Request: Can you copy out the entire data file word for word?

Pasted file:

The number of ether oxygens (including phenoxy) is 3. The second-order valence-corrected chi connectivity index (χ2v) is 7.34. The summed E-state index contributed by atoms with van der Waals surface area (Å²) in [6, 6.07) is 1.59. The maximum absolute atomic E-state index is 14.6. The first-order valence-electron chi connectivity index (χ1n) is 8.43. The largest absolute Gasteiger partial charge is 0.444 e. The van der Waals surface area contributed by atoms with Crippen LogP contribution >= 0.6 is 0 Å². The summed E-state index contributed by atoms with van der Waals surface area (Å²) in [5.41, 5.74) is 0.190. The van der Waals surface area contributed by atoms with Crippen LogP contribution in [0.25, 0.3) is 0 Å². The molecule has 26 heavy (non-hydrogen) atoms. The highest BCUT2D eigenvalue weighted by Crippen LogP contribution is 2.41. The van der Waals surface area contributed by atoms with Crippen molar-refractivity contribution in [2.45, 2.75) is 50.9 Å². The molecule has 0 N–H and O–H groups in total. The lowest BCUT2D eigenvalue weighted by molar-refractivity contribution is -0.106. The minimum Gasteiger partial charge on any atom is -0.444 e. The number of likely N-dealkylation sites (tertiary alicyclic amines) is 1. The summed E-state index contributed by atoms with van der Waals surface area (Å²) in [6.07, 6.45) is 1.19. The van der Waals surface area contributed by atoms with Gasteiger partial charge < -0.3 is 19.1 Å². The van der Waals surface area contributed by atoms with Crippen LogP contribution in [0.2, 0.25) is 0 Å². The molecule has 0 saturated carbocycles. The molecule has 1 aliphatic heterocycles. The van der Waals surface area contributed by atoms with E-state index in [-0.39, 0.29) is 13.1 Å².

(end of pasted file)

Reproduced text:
The number of ether oxygens (including phenoxy) is 3. The second-order valence-corrected chi connectivity index (χ2v) is 7.34. The summed E-state index contributed by atoms with van der Waals surface area (Å²) in [6, 6.07) is 1.59. The maximum absolute atomic E-state index is 14.6. The first-order valence-electron chi connectivity index (χ1n) is 8.43. The largest absolute Gasteiger partial charge is 0.444 e. The van der Waals surface area contributed by atoms with Crippen LogP contribution >= 0.6 is 0 Å². The summed E-state index contributed by atoms with van der Waals surface area (Å²) in [5.41, 5.74) is 0.190. The van der Waals surface area contributed by atoms with Crippen LogP contribution in [0.25, 0.3) is 0 Å². The molecule has 26 heavy (non-hydrogen) atoms. The highest BCUT2D eigenvalue weighted by Crippen LogP contribution is 2.41. The van der Waals surface area contributed by atoms with Crippen molar-refractivity contribution in [2.45, 2.75) is 50.9 Å². The molecule has 0 N–H and O–H groups in total. The lowest BCUT2D eigenvalue weighted by molar-refractivity contribution is -0.106. The minimum Gasteiger partial charge on any atom is -0.444 e. The number of likely N-dealkylation sites (tertiary alicyclic amines) is 1. The summed E-state index contributed by atoms with van der Waals surface area (Å²) in [6.07, 6.45) is 1.19. The van der Waals surface area contributed by atoms with Gasteiger partial charge < -0.3 is 19.1 Å². The van der Waals surface area contributed by atoms with Crippen LogP contribution in [0.2, 0.25) is 0 Å². The molecule has 0 saturated carbocycles. The molecule has 1 aliphatic heterocycles. The van der Waals surface area contributed by atoms with E-state index in [-0.39, 0.29) is 13.1 Å².